In the face of the brutal blackmail of the Troika, the Syriza government broke its anti-austerity promises. Much of the debate since then has focused on whether the government could have avoided this by leaving the Eurozone. It is a debate that risks tearing Syriza apart. Many on the left believe that leaving is a decisive step towards resolving the Greek crisis. Leading Keynesian economists of various shades, such as Krugman and Stiglitz, and many British conservatives agree. They are wrong. As are those on the Left that argue that Greece must stay in the Euro. If Syriza splits on this question, both parts will end up in a dead-end.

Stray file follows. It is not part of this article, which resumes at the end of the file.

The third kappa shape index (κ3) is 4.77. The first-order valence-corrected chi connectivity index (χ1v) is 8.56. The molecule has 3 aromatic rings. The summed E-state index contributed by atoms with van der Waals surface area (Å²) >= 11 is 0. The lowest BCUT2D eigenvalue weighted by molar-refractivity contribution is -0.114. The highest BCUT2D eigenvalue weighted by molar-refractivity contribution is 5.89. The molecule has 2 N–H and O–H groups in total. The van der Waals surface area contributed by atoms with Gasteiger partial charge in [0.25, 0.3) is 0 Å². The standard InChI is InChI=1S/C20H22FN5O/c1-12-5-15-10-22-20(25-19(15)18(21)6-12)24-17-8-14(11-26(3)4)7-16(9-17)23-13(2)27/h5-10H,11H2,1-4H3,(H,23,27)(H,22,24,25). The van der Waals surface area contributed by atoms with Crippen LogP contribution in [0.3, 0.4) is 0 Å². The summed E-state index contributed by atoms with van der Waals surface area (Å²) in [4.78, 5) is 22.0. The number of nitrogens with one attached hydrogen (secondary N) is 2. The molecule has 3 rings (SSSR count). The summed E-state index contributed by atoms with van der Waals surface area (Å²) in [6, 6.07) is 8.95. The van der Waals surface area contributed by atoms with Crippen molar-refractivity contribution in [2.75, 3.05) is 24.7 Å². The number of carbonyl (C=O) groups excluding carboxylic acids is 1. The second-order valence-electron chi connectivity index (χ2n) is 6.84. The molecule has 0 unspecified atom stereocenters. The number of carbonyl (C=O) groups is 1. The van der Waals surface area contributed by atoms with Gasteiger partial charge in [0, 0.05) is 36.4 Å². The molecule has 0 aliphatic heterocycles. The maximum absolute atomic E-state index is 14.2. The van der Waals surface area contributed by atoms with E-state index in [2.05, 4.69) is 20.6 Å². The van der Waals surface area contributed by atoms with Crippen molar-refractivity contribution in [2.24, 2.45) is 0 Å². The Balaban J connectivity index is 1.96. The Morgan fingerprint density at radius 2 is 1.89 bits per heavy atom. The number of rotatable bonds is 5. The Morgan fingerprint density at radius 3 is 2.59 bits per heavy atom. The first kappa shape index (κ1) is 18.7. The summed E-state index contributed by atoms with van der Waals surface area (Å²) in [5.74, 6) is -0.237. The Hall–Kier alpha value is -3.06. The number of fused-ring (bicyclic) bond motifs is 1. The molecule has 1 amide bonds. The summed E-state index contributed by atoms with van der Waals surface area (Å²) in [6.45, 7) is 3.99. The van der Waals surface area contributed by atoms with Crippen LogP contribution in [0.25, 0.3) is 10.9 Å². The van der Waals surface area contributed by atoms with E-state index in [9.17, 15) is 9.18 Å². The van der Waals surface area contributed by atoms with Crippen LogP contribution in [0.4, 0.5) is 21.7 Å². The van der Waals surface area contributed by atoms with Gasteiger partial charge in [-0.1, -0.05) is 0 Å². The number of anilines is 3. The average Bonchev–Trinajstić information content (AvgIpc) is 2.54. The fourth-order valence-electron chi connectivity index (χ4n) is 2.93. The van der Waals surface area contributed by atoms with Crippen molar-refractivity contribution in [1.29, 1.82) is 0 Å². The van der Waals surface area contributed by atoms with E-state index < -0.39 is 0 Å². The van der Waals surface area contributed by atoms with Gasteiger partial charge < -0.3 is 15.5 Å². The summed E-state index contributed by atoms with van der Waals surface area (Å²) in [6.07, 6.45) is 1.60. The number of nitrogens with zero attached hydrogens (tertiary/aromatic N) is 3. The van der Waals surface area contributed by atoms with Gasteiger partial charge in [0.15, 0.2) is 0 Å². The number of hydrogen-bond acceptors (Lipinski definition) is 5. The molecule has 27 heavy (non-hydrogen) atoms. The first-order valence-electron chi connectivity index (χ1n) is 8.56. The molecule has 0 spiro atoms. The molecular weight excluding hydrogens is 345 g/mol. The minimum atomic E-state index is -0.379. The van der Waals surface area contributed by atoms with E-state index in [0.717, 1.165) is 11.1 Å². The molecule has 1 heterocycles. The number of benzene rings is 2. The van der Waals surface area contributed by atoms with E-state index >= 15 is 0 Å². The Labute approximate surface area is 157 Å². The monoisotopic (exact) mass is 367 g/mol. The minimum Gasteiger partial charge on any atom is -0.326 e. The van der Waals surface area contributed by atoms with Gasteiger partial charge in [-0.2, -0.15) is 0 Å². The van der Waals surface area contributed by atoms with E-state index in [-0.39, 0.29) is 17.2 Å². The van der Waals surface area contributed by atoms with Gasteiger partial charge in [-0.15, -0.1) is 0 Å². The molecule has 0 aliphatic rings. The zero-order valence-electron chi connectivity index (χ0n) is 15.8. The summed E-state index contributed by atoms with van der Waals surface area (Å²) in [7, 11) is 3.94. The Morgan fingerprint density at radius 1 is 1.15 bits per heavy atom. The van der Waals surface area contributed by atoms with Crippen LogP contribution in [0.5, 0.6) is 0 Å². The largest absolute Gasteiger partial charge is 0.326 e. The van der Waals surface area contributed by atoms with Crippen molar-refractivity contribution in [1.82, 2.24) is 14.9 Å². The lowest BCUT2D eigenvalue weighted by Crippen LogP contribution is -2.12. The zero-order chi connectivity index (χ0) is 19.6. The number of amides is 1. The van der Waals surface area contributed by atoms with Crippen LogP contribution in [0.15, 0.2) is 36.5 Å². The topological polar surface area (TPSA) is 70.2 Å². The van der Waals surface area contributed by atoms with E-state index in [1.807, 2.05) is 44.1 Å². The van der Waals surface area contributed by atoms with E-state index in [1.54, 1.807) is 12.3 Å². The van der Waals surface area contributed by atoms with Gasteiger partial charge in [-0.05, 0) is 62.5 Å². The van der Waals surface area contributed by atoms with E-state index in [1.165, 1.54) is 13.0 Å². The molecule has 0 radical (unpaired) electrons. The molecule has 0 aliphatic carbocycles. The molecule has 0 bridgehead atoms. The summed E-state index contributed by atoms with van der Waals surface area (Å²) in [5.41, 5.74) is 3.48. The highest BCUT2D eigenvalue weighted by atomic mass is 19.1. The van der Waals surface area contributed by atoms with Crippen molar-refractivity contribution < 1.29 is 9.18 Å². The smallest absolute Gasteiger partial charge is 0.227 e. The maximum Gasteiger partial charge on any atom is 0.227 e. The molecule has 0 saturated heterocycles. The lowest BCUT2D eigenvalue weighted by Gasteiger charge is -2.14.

The left and the right in Syriza and internationally are ignoring the most important means for resolving the Greek crisis – raising the level of productive investment in the Greek economy. In the last weeks before the climb-down, former Greek Finance Minister Varoufakis outlined a plan to do precisely that. It has not been commented on since. That is the most tragic thing about the present discussion. Varoufakis’s plan ought to be at the centre of discussion about how to end the crisis, not only in Greece, but also throughout the capitalist world. Staying in or leaving the Euro is a secondary question.